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How Often Should Bone Density Testing Be Done?

Not as often as you think, even though Medicare may be willing to pay for it every two years. Via Science Daily:

Now a new study led by Margaret L. Gourlay, MD, MPH of the University of North Carolina at Chapel Hill School of Medicine finds that women aged 67 years and older with normal bone mineral density scores may not need screening again for 10 years.

“If a woman’s bone density at age 67 is very good, then she doesn’t need to be re-screened in two years or three years, because we’re not likely to see much change,” Gourlay said. “Our study found it would take about 16 years for 10 percent of women in the highest bone density ranges to develop osteoporosis. That was longer than we expected, and it’s great news for this group of women,” Gourlay said.

The researchers suggest that for T scores > -1.5, repeat testing needn’t be done for 10 years. Women with T scores between -1.5 and -2.0 can be re-screened in 5 years, and those with T scores below -2.0 can have every other year testing as is done now.

To be honest, I’ve been spacing out bone density testing in woman with good baseline scores for some time, but not knowing how long I can go. This is great information for me and for my patients.

*This blog post was originally published at tbtam*

HRT And Breast Cancer: The Confusion And Debate Continue

A new analysis of long-term data from the Women’s Health Initiative confirms what we already knew the first time around: Use of combination hormone replacement (HRT*) is associated with a small, but real, risk of breast cancer. This new 11-year followup data carries that knowledge out to its not unexpected conclusion — namely, that some (although not most) breast cancers can be fatal, and therefore the the use of HRT can increase breast cancer mortality.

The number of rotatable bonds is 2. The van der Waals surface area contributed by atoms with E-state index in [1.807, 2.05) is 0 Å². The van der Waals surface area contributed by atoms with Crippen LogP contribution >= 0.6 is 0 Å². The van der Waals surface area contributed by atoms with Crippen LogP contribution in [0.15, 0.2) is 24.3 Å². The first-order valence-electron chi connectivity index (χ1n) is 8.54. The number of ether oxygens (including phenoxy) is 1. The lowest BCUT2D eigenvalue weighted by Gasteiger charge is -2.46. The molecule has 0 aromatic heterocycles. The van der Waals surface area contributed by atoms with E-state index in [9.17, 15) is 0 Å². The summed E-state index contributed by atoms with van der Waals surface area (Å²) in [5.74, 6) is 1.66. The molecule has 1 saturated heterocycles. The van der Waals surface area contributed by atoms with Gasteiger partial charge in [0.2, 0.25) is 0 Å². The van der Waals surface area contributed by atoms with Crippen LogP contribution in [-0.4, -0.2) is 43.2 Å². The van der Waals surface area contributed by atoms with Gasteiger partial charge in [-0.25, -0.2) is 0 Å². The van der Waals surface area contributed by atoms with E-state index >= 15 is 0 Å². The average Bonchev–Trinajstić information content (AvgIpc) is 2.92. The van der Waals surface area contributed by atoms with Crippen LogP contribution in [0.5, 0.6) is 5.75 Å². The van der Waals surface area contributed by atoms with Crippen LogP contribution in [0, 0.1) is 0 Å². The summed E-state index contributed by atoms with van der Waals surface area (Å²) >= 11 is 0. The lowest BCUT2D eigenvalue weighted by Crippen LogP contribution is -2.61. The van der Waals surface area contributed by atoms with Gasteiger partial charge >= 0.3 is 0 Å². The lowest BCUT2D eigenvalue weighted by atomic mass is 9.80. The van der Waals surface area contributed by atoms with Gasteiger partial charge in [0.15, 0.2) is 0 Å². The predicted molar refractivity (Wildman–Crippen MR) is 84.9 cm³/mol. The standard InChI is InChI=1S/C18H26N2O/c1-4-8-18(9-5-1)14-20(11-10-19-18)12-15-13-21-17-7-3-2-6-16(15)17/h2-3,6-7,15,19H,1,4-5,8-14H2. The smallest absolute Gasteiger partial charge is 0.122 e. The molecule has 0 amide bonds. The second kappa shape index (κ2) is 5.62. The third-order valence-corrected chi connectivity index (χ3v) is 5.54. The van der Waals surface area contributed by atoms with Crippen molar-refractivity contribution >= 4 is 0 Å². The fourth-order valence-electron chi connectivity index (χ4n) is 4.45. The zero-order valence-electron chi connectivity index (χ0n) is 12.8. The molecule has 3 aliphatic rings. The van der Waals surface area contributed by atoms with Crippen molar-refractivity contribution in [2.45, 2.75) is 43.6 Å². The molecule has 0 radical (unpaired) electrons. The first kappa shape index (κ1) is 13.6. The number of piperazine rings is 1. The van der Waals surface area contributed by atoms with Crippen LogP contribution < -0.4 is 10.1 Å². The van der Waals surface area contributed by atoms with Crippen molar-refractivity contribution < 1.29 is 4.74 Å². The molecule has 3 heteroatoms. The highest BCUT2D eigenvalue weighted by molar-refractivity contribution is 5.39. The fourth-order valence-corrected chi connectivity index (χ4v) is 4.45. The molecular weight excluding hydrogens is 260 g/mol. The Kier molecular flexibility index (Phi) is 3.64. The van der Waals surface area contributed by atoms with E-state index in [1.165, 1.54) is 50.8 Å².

While it may seem a bit of a “duh,” this study was, in fact, necessary to quell the WHI critics who continued to argue that the breast cancers caused by HRT were somehow less aggressive than those occurring off HRT (which they are not.) It was also a wake-up call for many women who were continuing to use HRT and thinking that somehow its risks did not apply to them. A fair number of these women appear to be coming off of HRT, at least in my practice. Others are staying the course and accepting the risks as they have been defined. Either of which is fine with me.

The spin going on around this study — both for and against HRT use — is tremendous and ultimately confusing to women. The pro-HRT crowd (some of whom have relationships to Pharma) is using language like: “The increased risk from using HRT for five years is the same as if your menopause occurred five years later,” which is technically true, but so what?  The bioidentical hormone crowd (usually also selling the same) are using the study to further hype how their regimens are safer than the evil Big Pharma products — based on no data. Which leaves the rest of us to try to find ways to help our patients understand the risks, place them into perspective for themselves, and make a decision about how and if to treat their menopausal symptoms. Read more »

*This blog post was originally published at tbtam*

Mammography: An Important Discussion To Keep Alive

This is a thoughtful “sounding board” piece in the New England Journal of Medicine this week: Lessons from the Mammography Wars.

It is so important to keep this discussion alive. The miscommunication that took place last November of what the U.S. Preventive Services Task Force tried to convey, and the complicity of some news organizations in adding to that confusion, provide lessons from which we simply must learn to do better.

*This blog post was originally published at Gary Schwitzer's HealthNewsReview Blog*

UTI and “Eat, Pray, Love”

Eat, Pray, LoveI really didn’t expect to like Eat, Pray, Love. In fact, since its publication in 2006, I’d been avoiding it like the plague. “Typical new-agey, Oprah-y, girly-book,” I thought. Nothing in it to speak to me.